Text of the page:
the occasion. These awards are sometimes coupled with a token tangible
award, such as a gift certificate, a bonus day off, or a great parking
know your company has a good noncash bonus program if these awards
are coveted, and if people who receive them display them proudly
at their desks or in their homes. Moreover, this type of award may
help you get a promotion or a new job, so include it on your resume.
No longer just for star athletes, sign-on bonuses have become
commonplace. Their usage now extends to nearly all level of employees
in all walks of life, especially when unemployment is low and top
talent is hard to find.
to new employees who have just joined the company, this award serves
two purposes: to establish goodwill and to buy out any compensation
"left on the table" from a previous employer.
second purpose is important to remember. Before joining a new company,
be sure to account for every kind of compensation program in which
you participate. If you are expecting a bonus in a few months, ask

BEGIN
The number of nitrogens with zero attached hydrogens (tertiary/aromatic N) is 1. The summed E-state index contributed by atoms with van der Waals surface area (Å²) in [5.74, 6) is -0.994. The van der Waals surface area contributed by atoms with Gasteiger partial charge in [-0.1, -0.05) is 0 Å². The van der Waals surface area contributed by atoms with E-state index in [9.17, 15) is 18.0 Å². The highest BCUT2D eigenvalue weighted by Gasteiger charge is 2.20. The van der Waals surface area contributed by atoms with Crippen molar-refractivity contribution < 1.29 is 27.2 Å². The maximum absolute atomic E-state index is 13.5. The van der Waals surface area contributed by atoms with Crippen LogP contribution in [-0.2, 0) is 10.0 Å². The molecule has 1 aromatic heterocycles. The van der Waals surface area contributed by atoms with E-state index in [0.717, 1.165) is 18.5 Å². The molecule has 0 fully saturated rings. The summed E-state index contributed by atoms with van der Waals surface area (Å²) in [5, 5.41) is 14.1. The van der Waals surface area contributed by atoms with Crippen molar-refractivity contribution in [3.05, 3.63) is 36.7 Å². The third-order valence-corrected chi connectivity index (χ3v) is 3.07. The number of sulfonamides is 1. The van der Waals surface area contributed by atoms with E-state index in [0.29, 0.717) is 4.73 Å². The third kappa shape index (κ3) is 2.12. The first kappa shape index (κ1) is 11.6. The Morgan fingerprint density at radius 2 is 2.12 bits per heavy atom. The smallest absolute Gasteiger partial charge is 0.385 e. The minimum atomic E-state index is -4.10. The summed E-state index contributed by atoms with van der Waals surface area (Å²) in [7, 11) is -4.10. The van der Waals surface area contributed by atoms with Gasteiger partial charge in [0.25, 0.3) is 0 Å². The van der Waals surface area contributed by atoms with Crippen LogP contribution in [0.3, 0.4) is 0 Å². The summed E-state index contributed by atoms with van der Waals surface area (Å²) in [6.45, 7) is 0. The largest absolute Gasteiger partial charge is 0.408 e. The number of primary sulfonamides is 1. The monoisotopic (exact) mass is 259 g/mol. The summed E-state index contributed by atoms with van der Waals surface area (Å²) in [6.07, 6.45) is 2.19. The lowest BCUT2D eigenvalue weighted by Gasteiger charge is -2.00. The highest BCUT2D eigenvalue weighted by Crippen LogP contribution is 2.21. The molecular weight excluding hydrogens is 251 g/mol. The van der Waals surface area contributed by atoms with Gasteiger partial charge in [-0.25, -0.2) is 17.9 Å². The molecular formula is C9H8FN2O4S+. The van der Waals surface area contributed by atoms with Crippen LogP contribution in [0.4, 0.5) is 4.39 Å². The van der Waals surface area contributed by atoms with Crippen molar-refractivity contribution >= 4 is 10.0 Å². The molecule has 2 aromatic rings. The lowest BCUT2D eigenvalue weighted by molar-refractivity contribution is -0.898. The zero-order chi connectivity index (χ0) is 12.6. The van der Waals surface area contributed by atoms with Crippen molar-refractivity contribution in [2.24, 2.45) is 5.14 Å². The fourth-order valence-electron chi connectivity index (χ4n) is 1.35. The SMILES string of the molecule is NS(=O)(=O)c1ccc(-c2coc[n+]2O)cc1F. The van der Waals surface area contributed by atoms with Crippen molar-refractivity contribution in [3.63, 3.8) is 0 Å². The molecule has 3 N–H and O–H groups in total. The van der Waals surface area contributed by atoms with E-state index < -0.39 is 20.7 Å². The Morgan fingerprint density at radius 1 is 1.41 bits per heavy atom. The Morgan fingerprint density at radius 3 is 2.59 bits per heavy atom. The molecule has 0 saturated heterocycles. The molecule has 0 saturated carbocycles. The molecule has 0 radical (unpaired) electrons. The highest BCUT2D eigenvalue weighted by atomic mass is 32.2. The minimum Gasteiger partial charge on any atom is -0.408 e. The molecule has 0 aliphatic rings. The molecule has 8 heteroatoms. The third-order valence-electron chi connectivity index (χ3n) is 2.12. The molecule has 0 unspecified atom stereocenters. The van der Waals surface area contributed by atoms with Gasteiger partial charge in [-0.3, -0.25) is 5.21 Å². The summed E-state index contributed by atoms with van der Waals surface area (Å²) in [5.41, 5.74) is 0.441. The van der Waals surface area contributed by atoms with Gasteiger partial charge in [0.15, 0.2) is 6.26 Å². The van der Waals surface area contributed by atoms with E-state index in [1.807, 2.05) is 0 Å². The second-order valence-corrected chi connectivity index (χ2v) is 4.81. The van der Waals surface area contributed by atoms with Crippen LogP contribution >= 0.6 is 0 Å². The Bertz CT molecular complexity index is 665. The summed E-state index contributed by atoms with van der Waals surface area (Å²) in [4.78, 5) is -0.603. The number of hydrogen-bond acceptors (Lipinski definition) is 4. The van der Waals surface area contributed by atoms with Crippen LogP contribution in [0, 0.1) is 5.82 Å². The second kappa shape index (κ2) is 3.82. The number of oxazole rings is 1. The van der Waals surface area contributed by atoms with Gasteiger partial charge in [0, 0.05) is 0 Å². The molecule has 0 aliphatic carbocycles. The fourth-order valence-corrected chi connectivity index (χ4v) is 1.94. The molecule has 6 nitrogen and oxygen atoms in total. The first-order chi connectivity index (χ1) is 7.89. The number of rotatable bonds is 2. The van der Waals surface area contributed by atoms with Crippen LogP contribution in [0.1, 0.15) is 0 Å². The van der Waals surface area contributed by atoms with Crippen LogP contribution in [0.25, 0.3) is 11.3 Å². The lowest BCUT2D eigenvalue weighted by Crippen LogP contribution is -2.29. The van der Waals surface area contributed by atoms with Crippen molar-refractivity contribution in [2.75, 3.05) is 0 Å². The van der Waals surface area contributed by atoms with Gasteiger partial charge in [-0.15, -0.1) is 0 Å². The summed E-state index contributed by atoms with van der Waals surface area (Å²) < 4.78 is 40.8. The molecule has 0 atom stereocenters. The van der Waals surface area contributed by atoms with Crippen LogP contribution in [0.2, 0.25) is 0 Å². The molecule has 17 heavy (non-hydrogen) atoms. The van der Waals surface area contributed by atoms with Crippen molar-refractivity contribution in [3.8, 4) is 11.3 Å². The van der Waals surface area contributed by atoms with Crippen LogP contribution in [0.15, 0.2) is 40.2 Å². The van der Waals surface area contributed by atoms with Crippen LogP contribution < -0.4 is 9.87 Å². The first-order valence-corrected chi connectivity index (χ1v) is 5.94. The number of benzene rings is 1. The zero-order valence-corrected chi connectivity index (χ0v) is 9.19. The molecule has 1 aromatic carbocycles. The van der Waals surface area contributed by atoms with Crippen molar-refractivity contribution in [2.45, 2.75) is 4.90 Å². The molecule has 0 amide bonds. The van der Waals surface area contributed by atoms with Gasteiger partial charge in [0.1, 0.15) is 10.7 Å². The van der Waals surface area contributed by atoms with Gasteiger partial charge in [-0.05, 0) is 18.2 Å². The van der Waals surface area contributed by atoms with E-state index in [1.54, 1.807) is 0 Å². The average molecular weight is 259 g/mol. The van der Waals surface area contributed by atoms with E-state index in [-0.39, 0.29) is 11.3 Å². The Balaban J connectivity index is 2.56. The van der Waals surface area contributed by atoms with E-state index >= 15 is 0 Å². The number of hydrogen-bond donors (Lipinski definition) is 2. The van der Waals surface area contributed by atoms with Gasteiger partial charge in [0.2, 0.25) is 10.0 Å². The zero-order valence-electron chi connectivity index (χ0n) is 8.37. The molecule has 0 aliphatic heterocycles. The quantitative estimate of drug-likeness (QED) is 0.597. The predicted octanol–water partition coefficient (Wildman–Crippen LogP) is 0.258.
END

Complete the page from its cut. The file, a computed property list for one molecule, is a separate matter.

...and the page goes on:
your new employer to buy you out of it. If you have any stock options,
particularly options that are in the money, ask the employer to
buy them out (either in cash or new stock options).
forget to include profit-sharing bonuses or defined contributions
(for example, a 401(k) match or an Employee Stock Options Program
(ESOP)) made to your retirement account. Remember, a sign-on bonus,
at a minimum, is to keep you whole as you trade one set of compensation
programs for a new one.
to large signing bonuses may be paid over a period up to a year
to protect the company's interests.
bonus (also known as a task bonus or a milestone bonus)